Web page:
I am a tny bird clinging to the spinning orb of Mother Earth. When the time for choosing (if one chooses to choose) a so-called “word” for the year, what do I pick?


Seemingly incongruous. All those “words” are profound and trite all at once.

It’s only an exercise to trick you into writing more, sketching more, an artificial jumpstart for a new year — itself a created way to attempt to break time into manageable chunks. An unending line between birth and death would be too direct.

“What speaks to you?”

“What has something to teach you?” This I heard last night from the video of a truly lovely and generous French artist.

The last time I completely relaxed, something terrible happened. I intellectually understand the two events are not connected. And yet.

It was October, 2005. I have been happy since, of course. I walk, sing, am gloriously in love, work hard and sometimes participate in causing certain small tectonic shifts in our local political landscape. I cook, grow herbs, talk with friends although I keep them at more of a distance than is fair to either them or me, and am truly myself only with my love and my dog.

But relax?

Never. I don’t even listen to music with a headset on because something might happen that needs my full attention. There. Neurosis exposed.

The full immersion of attention required by playing the piano or (especially) writing more than two paragraphs at a sitting, has eluded me.

So, does the word and concept of “relax” have something to say to me? Oh, hell yes. And maybe I have something to say back. This idea of “relax” is not an all’s well time for a nap thing. It’s a relaxing into so I can breathe. This has to come before focus, before concentration, before being able to lose myself in any creative endeavor.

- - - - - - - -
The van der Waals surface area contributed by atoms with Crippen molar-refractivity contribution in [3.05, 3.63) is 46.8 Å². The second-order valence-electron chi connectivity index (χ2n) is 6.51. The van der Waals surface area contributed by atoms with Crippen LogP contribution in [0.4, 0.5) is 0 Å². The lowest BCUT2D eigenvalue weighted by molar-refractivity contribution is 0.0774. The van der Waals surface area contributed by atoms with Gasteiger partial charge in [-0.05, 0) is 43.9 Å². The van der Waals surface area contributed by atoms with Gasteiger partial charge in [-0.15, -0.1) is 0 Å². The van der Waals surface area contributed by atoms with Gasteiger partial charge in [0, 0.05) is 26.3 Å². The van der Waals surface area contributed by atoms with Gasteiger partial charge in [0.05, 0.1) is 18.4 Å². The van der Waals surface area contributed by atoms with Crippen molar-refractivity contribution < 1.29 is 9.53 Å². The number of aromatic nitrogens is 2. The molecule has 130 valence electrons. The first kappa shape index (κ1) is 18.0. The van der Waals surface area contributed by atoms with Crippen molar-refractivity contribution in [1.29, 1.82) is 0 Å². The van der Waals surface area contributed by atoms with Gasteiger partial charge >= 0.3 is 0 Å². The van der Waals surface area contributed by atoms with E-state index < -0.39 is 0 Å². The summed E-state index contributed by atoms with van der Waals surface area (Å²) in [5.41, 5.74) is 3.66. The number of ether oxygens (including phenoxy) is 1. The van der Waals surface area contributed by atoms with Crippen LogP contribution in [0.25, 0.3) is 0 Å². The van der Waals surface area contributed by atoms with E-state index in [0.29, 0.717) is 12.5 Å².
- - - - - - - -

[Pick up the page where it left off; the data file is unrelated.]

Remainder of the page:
Relax. My concept for 2022.

cobweb clearing

The day is so dark I’ve had to struggle not to go back to bed. A pot of dark roast coffee hasn’t helped. And now, the rain has started. Fat, slow drops that will give way to wind and a cold front that will come close to freezing all the hot December-confused plants by morning.

Instead of going back to bed, I turned on all the lights in my study: two lamps on my desk, a lamp on the free-standing bookshelves, sconces over the built-in bookshelves, and a decorative round stained glass lamp that gives off more glare than light. Now I’m pulling all the books out of the freestanding shelves to dust, assess, and reconfigure. It’s part of my antiaging routine. Ha. A way to take an iron file to my brain and check out all the loose ends I’ve left on the shelves. A novel one-third written. Unfinished essays. Stacks of books and printed articles that caught my eye once but remain unread.

I’ll probably replace all that flotsam and jetsam with my intrigue du jour, art journals. The dining table nearby is piled high with mixed media notebooks, half to 3/4 filled, all sorts of sizes. Paints, stencils, pencils, baskets of collage material, stamps, a gelatine plate for monoprinting, bottles of ink (the one called Peacock that is gray-green is my favorite), word scraps — these have metastasized to a storage room upstairs and are strewn across the floor for me to organize. Right.

Strange, all this. While not a minimalist, herbs in my pantry are — well, used to be — alphabetized. More space than stuff. That was me. What has happened?

Several of the bookshelves are empty now and dusted. It’s a perfect activity for listening to an audiobook. I am roughly in the middle of Annie Dillard’s new book of old essays, The Abundance, and only a few spoken pages into Katherine May’s Wintering, but neither fit the bill for today’s work. I just downloaded Stephen King’s novel, Billy Summers, starring a quirky killer with a conscience.


knowing and being known

Lou Lou Belle at Longleaf, January 1, 2022

Dun-colored deer stand still as statues, wraithlike in the dark morning. I see them through a break in the thick woods. I count five – three yearlings and two does. We know each other in a way. I photographed the yearlings from our laundry room window when they were still spotted fawns. They have learned that Lou has a fence in the backyard and will not chase them into the next county.

It was 74 degrees when we were out at 7:30, and windy. The air was so moisture-laden I expected it to start raining any minute. It felt pregnant with change.

The change coming is a significant cold front that will blow through sometime tomorrow, bringing freezing temperatures by early Monday morning.

Lichens cover dead tree

The woods are beautiful to me no matter what time of year or what stage of growth or decay they are experiencing. I love the sameness and the surprises. We have been aging together for more than twenty years.